Sekunjalo withdraws charges against Sunday Times


Instead of approaching the courts, Sekunjalo Investments is set to pursue a complaint against the Sunday Times with the press ombud.

Independent News and Media South Africa and Sekunjalo chair Iqbal Survé accused rival Times Media Group of 'dirty tricks'. (Delwyn Verasamy, M&G)

Sekunjalo Investments has decided to pursue a complaint against the Sunday Times with the press ombud, rather than the courts, it said on Friday.

"Sekunjalo has notified the SAPS [South African Police Service] that it does not persist with its criminal complaint against the Sunday Times, which was lodged with the SAPS on 3 December 2013," Sekunjalo chief executive Khalid Abdulla said in a statement.

"The company has decided to pursue the complaint of the contravention of section 7(2) of the Public Protector Act 23 of 1994 with the press ombud rather than by way of a criminal complaint."

Independent News and Media South Africa (INMSA) and Sekunjalo chair Iqbal Survé accused rival Times Media Group of a "dirty tricks" campaign to rob his group of revenue and readers, and laid criminal charges against one of its editors and a reporter over a story.

The story was about a preliminary public protector finding that the awarding of a fisheries tender by the agriculture, forestry and fisheries department, to Sekunjalo Marine Services Consortium, was improper.

The consortium is a subsidiary of Sekunjalo Holdings and acquired a controlling share in INMSA earlier this year.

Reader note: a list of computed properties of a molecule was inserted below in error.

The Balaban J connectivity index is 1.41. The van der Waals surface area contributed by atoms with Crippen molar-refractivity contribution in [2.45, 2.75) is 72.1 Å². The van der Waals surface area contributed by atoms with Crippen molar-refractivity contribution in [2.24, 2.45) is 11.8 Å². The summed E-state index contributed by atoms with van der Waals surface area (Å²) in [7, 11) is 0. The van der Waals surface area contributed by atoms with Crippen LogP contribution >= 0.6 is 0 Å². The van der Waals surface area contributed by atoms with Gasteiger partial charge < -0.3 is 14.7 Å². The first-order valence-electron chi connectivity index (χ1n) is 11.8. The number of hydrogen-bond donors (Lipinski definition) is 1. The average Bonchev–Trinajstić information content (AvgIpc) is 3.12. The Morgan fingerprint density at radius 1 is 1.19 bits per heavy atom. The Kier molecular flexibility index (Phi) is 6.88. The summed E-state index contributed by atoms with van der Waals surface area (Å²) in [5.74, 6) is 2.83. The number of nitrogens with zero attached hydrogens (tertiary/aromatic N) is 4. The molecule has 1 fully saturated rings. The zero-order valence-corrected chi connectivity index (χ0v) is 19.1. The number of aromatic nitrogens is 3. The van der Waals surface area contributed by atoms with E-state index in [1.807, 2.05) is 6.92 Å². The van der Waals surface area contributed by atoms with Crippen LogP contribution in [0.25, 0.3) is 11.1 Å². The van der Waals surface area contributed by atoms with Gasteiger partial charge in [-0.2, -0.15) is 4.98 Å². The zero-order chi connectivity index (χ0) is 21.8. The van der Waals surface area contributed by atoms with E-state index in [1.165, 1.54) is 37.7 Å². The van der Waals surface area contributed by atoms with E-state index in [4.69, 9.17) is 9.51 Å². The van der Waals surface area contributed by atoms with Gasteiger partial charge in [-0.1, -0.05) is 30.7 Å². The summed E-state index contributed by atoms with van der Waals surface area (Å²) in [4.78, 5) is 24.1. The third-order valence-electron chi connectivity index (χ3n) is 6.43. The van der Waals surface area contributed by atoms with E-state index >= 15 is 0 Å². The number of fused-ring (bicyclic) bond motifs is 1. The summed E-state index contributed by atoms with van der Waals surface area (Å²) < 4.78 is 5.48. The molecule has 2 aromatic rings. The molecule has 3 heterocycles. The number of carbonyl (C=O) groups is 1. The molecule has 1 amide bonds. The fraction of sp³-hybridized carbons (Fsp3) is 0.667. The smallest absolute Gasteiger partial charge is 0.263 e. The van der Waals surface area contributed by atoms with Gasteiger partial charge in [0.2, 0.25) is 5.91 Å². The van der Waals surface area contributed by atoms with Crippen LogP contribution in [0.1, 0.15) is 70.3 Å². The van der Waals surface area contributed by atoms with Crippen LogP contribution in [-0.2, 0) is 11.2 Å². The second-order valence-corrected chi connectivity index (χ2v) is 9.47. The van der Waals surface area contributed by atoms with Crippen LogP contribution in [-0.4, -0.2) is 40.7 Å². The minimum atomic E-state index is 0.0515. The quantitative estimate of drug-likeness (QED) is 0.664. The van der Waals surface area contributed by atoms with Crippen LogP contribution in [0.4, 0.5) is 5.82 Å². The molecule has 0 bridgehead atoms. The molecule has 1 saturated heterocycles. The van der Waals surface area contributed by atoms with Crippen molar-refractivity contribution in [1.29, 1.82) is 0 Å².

Sekunjalo demanded apology
Sunday Times legal editor Sue Smuts said the newspaper received the complaint.

"We received the complaint, and we will defend it [the story] because of public interest," she said.

On Friday, the Cape Times, which is part of the INMSA group, ran with the same story. Its editor Alide Dasnois was reportedly dismissed that day.

Abdulla said Sekunjalo demanded an apology from Dasnois and the newpaper's environment writer Melanie Gosling.

Failing this, the company previously said it would issue a summons against them and the newspaper, and lodge a complaint with the press ombud for breaches of the Press Code.

"The company has decided to press ahead with a complaint with the press ombud only," Abdulla said.

"The company trusts that the press ombudsman will deal fairly and swiftly with its complaint."

Considering legal action
He said a "broader complaint" would also be lodged with the ombudsman to investigate the "targeted and sustained attack on its integrity by various newspapers over the past two years".

Survé on Thursday penned a year-end letter to staff, detailing reasons for the removal of Dasnois.

This follows Dasnois's confirmation on Wednesday that she was considering legal action following her dismissal from the newspaper.

In his year-end letter, Survé said Dasnois was reprimanded for not leading with the news of former president Nelson Mandela's death in its Friday edition.

Mandela died at his home in Houghton, Johannesburg, last Thursday, at the age of 95.

Survé denied that Dasnois was dismissed, and said she had been redeployed to another editorial position. – Sapa

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